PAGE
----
It is true employers have business interests to protect, including their property, secrets, and corporate image. They want their money’s worth from us and to limit their liability (as if it’s not limited enough already) to head off lawsuits for negligent hiring and firing, discrimination, and illegal conduct of all kinds. They are particularly protective of their electronic networks, on the lookout for personal use, pornography, breaches of security, and vulnerabilities such as viruses.

These safety, security, and other management imperatives need to be balanced with employees’ rights and/or expectation of privacy. Unfortunately, employers are having a hard time finding the proper balance, if indeed they are actually looking for one.

Know your rights

Canadians don’t have to check their privacy at the door when they report to work. We are protected in common law from libel, slander, and by the tort of privacy. And most of us are covered by federal or provincial privacy legislation, granting us several specific rights:

  1. to be informed about and to exercise some control over what personal information our employers collect about us and how it is used and disclosed to others;
  2. once collected in company files and data bases, to the protection of our personal information from unauthorized use or disclosure until it is properly destroyed;
  3. to access and challenge the relevancy or accuracy of this personal information; and
  4. to complain to the federal or a provincial privacy commissioner/ombudsperson if we believe any of our privacy or access rights have been unfairly denied. (S/he will investigate, issue findings, and recommend or order remedies).

Which Canadian employees are covered by privacy legislation? Virtually all government workers and many private sector employees, notably if your work is federally regulated, or situated in Quebec, Alberta, and British Columbia. (If you work for Wal-Mart in Ontario, however, you’re not covered. Shame on Ontario!)

Many unions have been slow to realize how they’ve been empowered. Some see collective agreement or human rights violations every time a supervisor says “Boo,” but fail to understand that privacy rights protect not just minorities, but all of their members in just about any injustice you want to name--and in a far more comprehensive way.

What can your union representative or you do to protect your workplace privacy, and that of your family, friends, and co-workers? There are three basic steps:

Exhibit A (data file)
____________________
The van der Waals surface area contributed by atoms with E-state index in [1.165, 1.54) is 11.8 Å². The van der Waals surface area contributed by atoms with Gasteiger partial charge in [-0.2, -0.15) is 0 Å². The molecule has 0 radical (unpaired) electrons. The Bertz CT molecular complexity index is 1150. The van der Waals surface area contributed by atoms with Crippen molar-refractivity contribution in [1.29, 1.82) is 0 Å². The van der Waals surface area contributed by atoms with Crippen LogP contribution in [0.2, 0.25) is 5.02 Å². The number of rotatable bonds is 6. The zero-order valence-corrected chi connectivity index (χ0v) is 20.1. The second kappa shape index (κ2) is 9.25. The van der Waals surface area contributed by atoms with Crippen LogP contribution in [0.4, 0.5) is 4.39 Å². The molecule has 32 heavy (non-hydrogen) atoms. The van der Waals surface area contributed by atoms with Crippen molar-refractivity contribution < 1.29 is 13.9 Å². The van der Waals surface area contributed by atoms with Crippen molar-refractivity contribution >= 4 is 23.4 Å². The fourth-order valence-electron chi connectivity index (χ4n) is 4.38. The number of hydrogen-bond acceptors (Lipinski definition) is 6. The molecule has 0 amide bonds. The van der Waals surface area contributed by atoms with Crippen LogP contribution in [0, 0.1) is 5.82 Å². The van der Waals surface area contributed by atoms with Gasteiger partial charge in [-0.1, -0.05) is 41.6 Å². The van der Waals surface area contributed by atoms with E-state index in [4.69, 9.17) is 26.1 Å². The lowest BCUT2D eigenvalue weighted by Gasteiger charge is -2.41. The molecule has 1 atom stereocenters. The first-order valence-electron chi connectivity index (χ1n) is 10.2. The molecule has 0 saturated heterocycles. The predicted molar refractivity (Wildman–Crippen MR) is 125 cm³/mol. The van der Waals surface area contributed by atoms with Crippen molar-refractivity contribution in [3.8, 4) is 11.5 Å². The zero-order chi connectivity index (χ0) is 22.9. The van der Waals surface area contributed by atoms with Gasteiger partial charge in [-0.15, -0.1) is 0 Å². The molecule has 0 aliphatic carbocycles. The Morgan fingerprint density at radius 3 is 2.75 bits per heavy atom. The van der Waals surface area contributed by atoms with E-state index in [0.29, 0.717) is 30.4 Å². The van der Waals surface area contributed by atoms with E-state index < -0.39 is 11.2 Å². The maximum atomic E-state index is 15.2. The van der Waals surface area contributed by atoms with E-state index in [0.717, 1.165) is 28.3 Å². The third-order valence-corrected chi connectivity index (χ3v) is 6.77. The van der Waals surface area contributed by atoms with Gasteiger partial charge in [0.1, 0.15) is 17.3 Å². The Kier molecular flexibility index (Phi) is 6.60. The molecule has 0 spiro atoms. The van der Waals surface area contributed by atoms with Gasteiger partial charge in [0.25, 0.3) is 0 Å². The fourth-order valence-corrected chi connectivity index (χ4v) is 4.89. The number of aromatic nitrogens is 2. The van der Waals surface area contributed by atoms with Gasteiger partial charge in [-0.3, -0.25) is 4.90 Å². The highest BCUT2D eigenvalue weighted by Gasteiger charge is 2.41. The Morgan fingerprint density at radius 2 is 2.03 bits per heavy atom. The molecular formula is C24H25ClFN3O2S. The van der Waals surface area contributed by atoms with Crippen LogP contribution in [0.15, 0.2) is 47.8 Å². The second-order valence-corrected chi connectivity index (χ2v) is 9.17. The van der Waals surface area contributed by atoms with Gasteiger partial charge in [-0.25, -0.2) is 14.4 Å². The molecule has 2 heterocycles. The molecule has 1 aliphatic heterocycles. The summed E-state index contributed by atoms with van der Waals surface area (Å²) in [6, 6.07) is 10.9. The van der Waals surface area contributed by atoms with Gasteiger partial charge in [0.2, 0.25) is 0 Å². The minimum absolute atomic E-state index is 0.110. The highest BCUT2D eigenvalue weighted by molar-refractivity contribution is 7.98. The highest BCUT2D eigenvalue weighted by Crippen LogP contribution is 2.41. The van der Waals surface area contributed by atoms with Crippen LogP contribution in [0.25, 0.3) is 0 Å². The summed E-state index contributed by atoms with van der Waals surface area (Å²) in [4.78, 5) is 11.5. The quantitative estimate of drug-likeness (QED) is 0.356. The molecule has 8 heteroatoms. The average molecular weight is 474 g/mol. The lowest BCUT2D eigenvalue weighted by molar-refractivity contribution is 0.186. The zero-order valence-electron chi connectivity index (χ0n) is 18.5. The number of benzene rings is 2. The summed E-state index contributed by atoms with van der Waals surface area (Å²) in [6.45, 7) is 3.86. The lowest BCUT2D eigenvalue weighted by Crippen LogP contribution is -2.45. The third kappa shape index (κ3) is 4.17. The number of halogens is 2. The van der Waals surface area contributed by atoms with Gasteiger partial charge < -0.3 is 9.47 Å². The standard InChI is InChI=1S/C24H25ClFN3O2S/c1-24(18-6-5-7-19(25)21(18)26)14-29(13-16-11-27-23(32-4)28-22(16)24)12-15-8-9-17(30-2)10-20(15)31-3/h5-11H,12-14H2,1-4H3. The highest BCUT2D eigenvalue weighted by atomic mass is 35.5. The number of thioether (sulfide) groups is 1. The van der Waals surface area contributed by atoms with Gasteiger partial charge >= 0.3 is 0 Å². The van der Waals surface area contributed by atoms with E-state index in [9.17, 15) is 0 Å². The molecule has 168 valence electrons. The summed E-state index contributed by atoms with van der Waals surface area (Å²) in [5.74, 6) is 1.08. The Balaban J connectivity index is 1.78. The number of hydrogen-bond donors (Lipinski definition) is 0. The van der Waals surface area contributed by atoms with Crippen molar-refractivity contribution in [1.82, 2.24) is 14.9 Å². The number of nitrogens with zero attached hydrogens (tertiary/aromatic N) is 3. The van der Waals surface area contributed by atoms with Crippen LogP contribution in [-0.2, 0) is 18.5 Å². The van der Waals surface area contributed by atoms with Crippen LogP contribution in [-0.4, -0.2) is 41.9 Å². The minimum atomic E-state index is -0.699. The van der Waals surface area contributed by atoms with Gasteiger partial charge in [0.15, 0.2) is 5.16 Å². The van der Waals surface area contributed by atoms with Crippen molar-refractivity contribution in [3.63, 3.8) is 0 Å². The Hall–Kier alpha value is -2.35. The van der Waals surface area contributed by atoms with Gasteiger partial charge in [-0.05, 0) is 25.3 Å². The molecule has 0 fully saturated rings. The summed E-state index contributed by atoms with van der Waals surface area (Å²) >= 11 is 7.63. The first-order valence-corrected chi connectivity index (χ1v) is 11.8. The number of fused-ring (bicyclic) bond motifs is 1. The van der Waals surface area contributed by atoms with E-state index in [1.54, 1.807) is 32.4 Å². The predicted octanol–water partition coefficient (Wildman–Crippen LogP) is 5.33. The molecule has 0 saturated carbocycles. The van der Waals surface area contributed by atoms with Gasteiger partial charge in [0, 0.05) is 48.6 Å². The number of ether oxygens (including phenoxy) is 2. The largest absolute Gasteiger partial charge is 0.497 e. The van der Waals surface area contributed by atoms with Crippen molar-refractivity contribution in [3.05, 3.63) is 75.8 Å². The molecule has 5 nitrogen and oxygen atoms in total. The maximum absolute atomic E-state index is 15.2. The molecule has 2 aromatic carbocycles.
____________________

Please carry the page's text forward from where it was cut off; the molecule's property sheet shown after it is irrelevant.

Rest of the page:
1. Recognize a privacy violation

Privacy is complicated, so back to basics. What is the impact on the shield protecting your body, mind, reputation, and home, your personal possessions, activities, and communications, the necessity and accuracy of the personal information your employer maintains on you, and your ability to access and challenge that information? Here’s a more complete list of red flags to look for:

  • new collections, uses, or disclosures of employee information, especially when unbeknownst to the employees concerned or contrary to their reasonable expectations of privacy; this could include the probing, collection, or interception of private thoughts, body fluids, images, and, increasingly, your communications, whether in person, over the phone, or e-mail;
  • the sale, rental, exchange, or publication of employee information;
  • computerization of processes and employee “data” if, as expected, it results in more access by more people, or the comparing of any distinct sets of employee information collected for different purposes (data matching);
  • the use of other (especially untried) technologies to observe, identify, test, monitor, measure, profile, compare, or report on employees;
  • the collection, use, or disclosure of medical, financial, evaluative, and other sensitive personal information, including names, numbers, and other identifiers the compromise of which could lead to identity theft;
  • making decisions based on inaccurate personal information, e.g., concerning hiring, promotions, applications, claims, grievances, discipline, and anything else to do with workplace rights, reputations, and careers;
  • outsourcing involving employee information (such as payments, benefit programs, company health services, security);
  • inadequate security safeguards (by the company or its agents) protecting employee information from unauthorized access, alteration, removal, or destruction;
  • anything else having to do with home or off-duty privacy, surveillance, measurement, evaluations, anti-terrorism, and the reporting of employee information outside the organization that could harm reputations; and
  • employees being denied the opportunity to access and challenge their personal information, especially if denied natural justice in the first instance.